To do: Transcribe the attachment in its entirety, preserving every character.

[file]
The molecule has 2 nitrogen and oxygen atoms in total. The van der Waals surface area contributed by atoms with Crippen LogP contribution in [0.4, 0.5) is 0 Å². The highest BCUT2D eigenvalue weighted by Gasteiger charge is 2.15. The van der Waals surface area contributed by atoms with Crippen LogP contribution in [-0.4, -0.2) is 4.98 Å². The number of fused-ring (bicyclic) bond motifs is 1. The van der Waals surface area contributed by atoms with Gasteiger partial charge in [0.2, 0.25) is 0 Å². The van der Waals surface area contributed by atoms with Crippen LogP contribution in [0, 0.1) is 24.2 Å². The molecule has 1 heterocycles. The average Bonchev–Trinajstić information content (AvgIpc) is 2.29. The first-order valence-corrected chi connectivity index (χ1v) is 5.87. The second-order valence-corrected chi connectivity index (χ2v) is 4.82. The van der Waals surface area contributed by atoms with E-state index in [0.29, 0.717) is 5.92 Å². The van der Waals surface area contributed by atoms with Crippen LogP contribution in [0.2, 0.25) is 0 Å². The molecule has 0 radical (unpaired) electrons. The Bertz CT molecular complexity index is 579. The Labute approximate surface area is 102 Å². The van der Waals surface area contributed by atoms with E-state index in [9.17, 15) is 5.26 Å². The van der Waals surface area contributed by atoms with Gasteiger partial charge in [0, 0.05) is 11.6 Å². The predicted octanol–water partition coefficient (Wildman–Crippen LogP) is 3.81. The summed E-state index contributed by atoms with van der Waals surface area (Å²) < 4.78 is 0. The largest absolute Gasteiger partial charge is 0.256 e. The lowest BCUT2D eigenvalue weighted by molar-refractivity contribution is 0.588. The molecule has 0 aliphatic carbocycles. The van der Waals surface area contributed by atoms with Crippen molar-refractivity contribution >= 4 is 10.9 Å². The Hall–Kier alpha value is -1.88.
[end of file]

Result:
The molecule has 2 nitrogen and oxygen atoms in total. The van der Waals surface area contributed by atoms with Crippen LogP contribution in [0.4, 0.5) is 0 Å². The highest BCUT2D eigenvalue weighted by Gasteiger charge is 2.15. The van der Waals surface area contributed by atoms with Crippen LogP contribution in [-0.4, -0.2) is 4.98 Å². The number of fused-ring (bicyclic) bond motifs is 1. The van der Waals surface area contributed by atoms with Gasteiger partial charge in [0.2, 0.25) is 0 Å². The van der Waals surface area contributed by atoms with Crippen LogP contribution in [0, 0.1) is 24.2 Å². The molecule has 1 heterocycles. The average Bonchev–Trinajstić information content (AvgIpc) is 2.29. The first-order valence-corrected chi connectivity index (χ1v) is 5.87. The second-order valence-corrected chi connectivity index (χ2v) is 4.82. The van der Waals surface area contributed by atoms with E-state index in [0.29, 0.717) is 5.92 Å². The van der Waals surface area contributed by atoms with Crippen LogP contribution in [0.2, 0.25) is 0 Å². The molecule has 0 radical (unpaired) electrons. The Bertz CT molecular complexity index is 579. The Labute approximate surface area is 102 Å². The van der Waals surface area contributed by atoms with E-state index in [9.17, 15) is 5.26 Å². The van der Waals surface area contributed by atoms with Gasteiger partial charge in [0, 0.05) is 11.6 Å². The predicted octanol–water partition coefficient (Wildman–Crippen LogP) is 3.81. The summed E-state index contributed by atoms with van der Waals surface area (Å²) < 4.78 is 0. The largest absolute Gasteiger partial charge is 0.256 e. The lowest BCUT2D eigenvalue weighted by molar-refractivity contribution is 0.588. The molecule has 0 aliphatic carbocycles. The van der Waals surface area contributed by atoms with Crippen molar-refractivity contribution >= 4 is 10.9 Å². The Hall–Kier alpha value is -1.88.